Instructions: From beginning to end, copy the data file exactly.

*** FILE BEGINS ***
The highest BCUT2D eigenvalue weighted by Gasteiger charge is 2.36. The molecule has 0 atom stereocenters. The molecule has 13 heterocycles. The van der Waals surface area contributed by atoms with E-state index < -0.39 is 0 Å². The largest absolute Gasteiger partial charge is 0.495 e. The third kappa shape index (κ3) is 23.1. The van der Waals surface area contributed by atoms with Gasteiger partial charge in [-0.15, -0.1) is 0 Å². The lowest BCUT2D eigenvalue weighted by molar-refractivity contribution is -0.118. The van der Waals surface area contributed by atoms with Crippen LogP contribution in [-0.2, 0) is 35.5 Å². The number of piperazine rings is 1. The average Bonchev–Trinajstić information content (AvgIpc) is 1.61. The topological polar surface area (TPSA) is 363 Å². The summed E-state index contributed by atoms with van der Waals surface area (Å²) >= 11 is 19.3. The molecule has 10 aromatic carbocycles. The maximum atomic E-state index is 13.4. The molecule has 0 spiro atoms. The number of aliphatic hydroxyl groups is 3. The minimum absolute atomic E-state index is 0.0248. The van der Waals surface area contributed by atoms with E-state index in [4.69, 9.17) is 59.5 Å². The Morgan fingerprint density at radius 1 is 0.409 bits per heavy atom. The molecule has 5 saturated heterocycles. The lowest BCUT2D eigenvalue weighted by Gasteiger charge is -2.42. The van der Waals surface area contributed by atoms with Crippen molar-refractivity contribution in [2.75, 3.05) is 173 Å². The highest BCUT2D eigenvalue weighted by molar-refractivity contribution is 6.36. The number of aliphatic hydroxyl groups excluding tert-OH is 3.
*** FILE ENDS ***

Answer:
The highest BCUT2D eigenvalue weighted by Gasteiger charge is 2.36. The molecule has 0 atom stereocenters. The molecule has 13 heterocycles. The van der Waals surface area contributed by atoms with E-state index < -0.39 is 0 Å². The largest absolute Gasteiger partial charge is 0.495 e. The third kappa shape index (κ3) is 23.1. The van der Waals surface area contributed by atoms with Gasteiger partial charge in [-0.15, -0.1) is 0 Å². The lowest BCUT2D eigenvalue weighted by molar-refractivity contribution is -0.118. The van der Waals surface area contributed by atoms with Crippen LogP contribution in [-0.2, 0) is 35.5 Å². The number of piperazine rings is 1. The average Bonchev–Trinajstić information content (AvgIpc) is 1.61. The topological polar surface area (TPSA) is 363 Å². The summed E-state index contributed by atoms with van der Waals surface area (Å²) >= 11 is 19.3. The molecule has 10 aromatic carbocycles. The maximum atomic E-state index is 13.4. The molecule has 0 spiro atoms. The number of aliphatic hydroxyl groups is 3. The minimum absolute atomic E-state index is 0.0248. The van der Waals surface area contributed by atoms with E-state index in [4.69, 9.17) is 59.5 Å². The Morgan fingerprint density at radius 1 is 0.409 bits per heavy atom. The molecule has 5 saturated heterocycles. The lowest BCUT2D eigenvalue weighted by Gasteiger charge is -2.42. The van der Waals surface area contributed by atoms with Crippen molar-refractivity contribution in [2.75, 3.05) is 173 Å². The highest BCUT2D eigenvalue weighted by molar-refractivity contribution is 6.36. The number of aliphatic hydroxyl groups excluding tert-OH is 3.